The classical boy-band Blake look like they have just stepped off the set of Brideshead Revisited. In July, they signed a million-pound, five-album deal with Universal. After chatting online on the networking site Facebook, the boys, who knew of each other but had never all met, got together in London a few months ago and sang at a house party, before contacting ex-Blue manager Daniel Glatman, who negotiated the deal after hearing their rendition of "Moon River".
Blake consists of four ex-choirboys: Ollie Baines, 24, Stephen Bowman, 25, Jules Knight, 25, and Dominic Tighe, 24. The self-titled debut album will be released in November, and is bursting with recognisable songs: "Swing Low, Sweet Chariot", "Jerusalem", "Hallelujah", "In the Bleak Midwinter" and The Beach Boys' "God Only Knows", all recorded with the Royal Philharmonic Orchestra.
In August, they sang England's rugby World Cup anthem, "Swing Low", before the team's warm-up game against France. Their arrangement of the Gladiator theme, with lyrics from a Requiem Mass, so impressed the film composer Hans Zimmer that he asked them to sing on the soundtrack to The Da Vinci Code sequel, Angels and Demons.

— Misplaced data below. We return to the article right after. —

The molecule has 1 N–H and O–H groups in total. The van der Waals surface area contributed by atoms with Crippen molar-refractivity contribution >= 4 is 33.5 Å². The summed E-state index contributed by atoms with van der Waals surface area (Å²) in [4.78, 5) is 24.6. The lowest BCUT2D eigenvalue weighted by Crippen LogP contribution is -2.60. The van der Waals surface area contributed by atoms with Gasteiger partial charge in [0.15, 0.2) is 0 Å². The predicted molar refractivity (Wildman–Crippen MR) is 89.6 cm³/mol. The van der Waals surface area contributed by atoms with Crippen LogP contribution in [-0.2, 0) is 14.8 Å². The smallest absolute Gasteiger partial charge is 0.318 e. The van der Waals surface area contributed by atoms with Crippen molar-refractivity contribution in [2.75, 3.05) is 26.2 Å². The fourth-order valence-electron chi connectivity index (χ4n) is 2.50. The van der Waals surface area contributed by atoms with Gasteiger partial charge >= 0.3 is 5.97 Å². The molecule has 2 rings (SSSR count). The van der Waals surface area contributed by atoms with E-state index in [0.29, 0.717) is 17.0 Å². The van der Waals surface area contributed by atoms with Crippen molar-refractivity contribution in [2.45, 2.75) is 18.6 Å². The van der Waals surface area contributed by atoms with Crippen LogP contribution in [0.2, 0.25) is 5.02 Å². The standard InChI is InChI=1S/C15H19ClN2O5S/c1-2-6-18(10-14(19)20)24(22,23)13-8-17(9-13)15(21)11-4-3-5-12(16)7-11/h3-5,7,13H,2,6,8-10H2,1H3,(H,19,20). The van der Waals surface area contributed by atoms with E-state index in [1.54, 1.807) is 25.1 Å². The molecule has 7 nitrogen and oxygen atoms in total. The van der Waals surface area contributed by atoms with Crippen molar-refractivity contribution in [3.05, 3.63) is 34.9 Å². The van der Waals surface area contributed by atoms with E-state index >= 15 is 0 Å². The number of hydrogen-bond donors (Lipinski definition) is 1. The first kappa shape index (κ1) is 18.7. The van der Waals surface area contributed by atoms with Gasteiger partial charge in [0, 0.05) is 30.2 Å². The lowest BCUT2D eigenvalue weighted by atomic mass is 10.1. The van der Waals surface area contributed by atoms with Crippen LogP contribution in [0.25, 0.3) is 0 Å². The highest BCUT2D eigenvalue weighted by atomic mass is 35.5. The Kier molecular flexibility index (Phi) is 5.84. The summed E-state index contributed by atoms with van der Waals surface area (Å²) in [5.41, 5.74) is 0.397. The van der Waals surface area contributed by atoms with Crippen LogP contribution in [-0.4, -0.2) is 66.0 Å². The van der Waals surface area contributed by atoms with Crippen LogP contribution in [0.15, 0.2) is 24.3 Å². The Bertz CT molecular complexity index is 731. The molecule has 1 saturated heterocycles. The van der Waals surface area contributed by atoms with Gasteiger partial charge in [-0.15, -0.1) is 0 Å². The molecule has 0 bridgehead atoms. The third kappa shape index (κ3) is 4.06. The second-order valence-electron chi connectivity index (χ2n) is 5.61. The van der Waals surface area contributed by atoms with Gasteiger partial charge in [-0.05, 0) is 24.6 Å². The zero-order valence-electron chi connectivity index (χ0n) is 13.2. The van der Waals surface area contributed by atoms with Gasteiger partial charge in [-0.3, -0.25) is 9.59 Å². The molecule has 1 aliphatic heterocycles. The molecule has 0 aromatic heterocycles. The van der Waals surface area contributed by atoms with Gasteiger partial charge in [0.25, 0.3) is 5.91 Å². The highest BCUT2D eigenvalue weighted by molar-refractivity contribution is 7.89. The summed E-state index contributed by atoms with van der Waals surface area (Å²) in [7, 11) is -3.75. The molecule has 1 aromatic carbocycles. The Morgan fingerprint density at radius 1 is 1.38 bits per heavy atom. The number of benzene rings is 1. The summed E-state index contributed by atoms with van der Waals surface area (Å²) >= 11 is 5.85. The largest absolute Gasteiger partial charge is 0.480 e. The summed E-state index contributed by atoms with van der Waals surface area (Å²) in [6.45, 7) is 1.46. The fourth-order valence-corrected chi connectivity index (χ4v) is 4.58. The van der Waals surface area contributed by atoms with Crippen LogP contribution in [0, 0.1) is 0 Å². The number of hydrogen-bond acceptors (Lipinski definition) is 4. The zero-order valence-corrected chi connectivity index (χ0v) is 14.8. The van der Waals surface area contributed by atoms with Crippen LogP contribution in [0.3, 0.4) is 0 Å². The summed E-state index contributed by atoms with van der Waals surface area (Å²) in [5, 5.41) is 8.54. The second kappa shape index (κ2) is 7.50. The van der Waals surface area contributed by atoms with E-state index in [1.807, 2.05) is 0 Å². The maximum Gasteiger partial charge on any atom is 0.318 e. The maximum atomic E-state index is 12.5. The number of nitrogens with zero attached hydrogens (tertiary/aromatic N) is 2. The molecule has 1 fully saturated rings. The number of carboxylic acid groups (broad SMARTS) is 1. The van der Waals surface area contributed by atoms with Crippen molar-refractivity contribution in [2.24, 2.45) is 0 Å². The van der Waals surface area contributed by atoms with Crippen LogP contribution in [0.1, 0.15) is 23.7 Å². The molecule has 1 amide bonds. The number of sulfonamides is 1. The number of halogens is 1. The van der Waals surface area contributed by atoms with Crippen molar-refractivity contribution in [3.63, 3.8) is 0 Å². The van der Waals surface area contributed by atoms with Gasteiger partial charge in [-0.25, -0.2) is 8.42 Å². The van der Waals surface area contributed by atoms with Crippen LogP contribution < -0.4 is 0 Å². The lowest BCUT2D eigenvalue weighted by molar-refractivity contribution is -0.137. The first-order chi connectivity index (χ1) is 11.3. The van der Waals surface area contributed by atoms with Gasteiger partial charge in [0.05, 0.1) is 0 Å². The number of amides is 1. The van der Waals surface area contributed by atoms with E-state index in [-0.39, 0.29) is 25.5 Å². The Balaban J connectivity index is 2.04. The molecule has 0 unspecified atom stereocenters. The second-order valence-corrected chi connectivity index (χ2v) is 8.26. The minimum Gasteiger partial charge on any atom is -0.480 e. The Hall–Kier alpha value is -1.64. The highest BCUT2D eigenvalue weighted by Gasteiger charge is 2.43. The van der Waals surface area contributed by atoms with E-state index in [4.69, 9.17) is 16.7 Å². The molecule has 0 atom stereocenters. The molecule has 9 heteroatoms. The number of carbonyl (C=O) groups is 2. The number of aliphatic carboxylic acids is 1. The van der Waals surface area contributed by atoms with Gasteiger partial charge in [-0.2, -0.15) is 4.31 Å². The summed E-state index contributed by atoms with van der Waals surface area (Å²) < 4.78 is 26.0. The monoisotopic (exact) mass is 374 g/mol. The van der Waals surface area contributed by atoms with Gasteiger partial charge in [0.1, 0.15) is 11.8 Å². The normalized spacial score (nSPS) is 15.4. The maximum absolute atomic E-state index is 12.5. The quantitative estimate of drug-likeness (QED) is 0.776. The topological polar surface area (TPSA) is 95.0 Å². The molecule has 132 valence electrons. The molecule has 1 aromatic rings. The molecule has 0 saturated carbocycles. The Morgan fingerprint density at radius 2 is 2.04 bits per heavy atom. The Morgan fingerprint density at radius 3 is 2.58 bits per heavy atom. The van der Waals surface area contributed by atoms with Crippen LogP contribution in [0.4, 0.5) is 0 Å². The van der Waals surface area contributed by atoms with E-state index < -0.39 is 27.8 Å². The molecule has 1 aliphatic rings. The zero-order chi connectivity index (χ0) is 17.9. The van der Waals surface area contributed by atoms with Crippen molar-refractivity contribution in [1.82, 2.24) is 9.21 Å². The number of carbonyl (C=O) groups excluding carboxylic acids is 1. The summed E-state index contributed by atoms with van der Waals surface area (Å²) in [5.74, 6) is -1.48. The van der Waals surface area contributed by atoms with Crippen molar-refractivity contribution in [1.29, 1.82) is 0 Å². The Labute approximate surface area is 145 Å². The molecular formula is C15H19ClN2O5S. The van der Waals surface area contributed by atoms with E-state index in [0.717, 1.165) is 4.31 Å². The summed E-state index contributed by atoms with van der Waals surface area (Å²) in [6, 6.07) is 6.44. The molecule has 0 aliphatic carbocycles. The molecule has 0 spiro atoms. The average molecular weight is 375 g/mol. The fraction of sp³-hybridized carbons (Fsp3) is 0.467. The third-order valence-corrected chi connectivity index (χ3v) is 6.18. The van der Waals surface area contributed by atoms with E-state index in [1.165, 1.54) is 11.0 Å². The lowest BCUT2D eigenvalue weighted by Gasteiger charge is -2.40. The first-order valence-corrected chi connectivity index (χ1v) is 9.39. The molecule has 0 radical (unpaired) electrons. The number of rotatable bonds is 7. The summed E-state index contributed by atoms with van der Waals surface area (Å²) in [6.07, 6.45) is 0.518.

"Forming a group to getting a record deal took two days," says Baines. Before joining the band, Baines was a boy chorister at Winchester Cathedral along with fellow band member Knight. He later won a place in the National Youth Choir of Great Britain, at 16. He has put his studies at the Guildhall School of Music on hold to pursue Blake. He says his favourite track on the album is the Gladiator theme. "It's a huge, anthem-type song that starts with this incredible choir and then seeps into the Gladiator music," he says.
Meanwhile, the group are pressing their shirts with starch and hanging suit jackets over their shoulders to get the preppie look. "We do hope to dress down a little. I'm not suggesting grunge by any means, but we don't want to wear suits and shirts all the time."
The album 'Blake' is out on 5 November on UniversalReuse content